I find myself running a game where an ongoing famine is a feature of the setting. I started back at the point of "hear tell food's running short around these parts" for the players, but things are going to get worse before they get
better even worse still after that.
And I'm having a hard time picturing what that looks like in game mechanics. So far I'm just playing inside the price range for rations - we started on the low end and I'm raising those up as time goes on. But that's entirely ad hoc, and I'd like to give some thought to how to really model it.
I can see one approach is to go ahead and apply the market price adjustment out of the trade goods section to retail prices for rations and meals. So a percentage adjustment to the equipment list prices. I don't think that's out of bounds; I imagine it's just not normally worth tracking a 10% fluctuation in the price of swords, but makes more sense here. So go ahead and generate that percentage? Is there any difference between wholesale and retail I'm missing if I use the same numbers as for arbitrage?
And then I don't have a feel for what kind of modifiers to apply for a famine. I see that the 1d3-1d3 roll plus environmental adjustments gets you a number in +/- 1 to 4 range, and the market roll of 4d4 plus mods gives a theoretical range of about 10% to 200% of market price. (Presumably the outliers are rare.) So far so good... But what's the demand modifier for food in a famine? Or what's the normal range for demand modifiers, and is there any outer bound intended?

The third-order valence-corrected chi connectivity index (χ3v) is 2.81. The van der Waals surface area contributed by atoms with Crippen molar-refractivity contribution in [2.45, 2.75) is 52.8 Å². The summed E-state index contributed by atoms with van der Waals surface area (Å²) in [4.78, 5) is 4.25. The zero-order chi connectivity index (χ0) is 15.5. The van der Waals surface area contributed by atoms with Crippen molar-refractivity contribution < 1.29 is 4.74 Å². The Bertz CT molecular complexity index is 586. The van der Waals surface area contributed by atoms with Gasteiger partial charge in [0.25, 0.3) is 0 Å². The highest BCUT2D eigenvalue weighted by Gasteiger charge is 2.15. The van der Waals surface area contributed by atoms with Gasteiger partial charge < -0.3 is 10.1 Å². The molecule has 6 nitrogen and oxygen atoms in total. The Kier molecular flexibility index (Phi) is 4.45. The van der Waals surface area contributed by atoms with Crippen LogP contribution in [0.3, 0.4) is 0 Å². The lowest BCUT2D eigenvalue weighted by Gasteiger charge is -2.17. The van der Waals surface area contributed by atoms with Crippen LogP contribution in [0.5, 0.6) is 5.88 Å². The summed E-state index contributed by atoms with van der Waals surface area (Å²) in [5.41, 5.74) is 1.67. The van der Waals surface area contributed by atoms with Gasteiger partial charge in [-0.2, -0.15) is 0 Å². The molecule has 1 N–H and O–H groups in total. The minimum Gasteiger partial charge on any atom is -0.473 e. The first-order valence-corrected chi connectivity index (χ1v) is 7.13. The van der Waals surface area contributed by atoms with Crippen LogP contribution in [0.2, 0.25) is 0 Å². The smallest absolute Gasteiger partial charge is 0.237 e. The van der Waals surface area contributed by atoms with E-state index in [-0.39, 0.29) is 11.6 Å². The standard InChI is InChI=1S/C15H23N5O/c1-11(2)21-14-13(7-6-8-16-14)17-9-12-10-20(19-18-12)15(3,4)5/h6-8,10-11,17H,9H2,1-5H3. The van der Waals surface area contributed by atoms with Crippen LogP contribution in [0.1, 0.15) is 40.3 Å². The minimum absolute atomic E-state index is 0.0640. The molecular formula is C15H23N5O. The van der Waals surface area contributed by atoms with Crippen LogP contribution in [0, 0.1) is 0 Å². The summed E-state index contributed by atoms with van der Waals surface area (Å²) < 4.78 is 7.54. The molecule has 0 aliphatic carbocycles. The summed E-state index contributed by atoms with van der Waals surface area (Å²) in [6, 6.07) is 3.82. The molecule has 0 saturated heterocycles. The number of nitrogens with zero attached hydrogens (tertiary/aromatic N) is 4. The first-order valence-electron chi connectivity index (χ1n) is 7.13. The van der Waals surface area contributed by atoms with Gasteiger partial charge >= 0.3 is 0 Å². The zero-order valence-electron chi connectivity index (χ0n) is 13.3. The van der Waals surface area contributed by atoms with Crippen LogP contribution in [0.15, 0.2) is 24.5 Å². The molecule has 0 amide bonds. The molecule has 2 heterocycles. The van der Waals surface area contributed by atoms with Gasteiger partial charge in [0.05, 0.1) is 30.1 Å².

Or from the other end, how high did prices go in historical famines compared to normal? I can just work back from the desired result if I know what it is. Some cursory googling gets me some instances of food price increases in the 100% to 200% range in modern Africa, but I'm not sure that's typical of pre-modern economies. I can picture it going higher still, but I don't know.
And separately, they've already tried selling boar meat; this hit as we were wrapping up a session, and I just assigned a price ad hoc rather than stopping to look up arbitrage. But given what I've already told them, and that food prices are going higher still after this, I can reasonably expect they may want to convert between loads of trade goods and butchered animals and days of rations. If they want to convert an ox into rations, or poach elephants to turn into meat comma preserved and sell in town, or buy a trade load of grain and a trade load of preserved meat at the port city and throw it into a wagon as party rations, what's the conversion rate there?
I see from googling that the weights for cows and pigs under livestock look very much like the dressed weight after butchering rather than the live weight of modern animals. That's handy. If I decline to drill down into the weight of barrels and moisture loss from drying, I can assume that 1.5 cows or 6-7 pigs yield 10 barrels/one load of meat. But there's no particular weight specified for rations or for meals, so here I have to start speculating.
I can guess that maybe 1 pound of meat equals either a meal or a day's rations, but I can't tell which. Not that I have personally ever sat down to a meal of one pound of hamburger, but split three ways and filled out with grains and vegetables I can imagine using that as a round number for one meal. Or for a day's rations? So this may belong in Ask the Autarchs, but I'll leave it here with the rest of the post.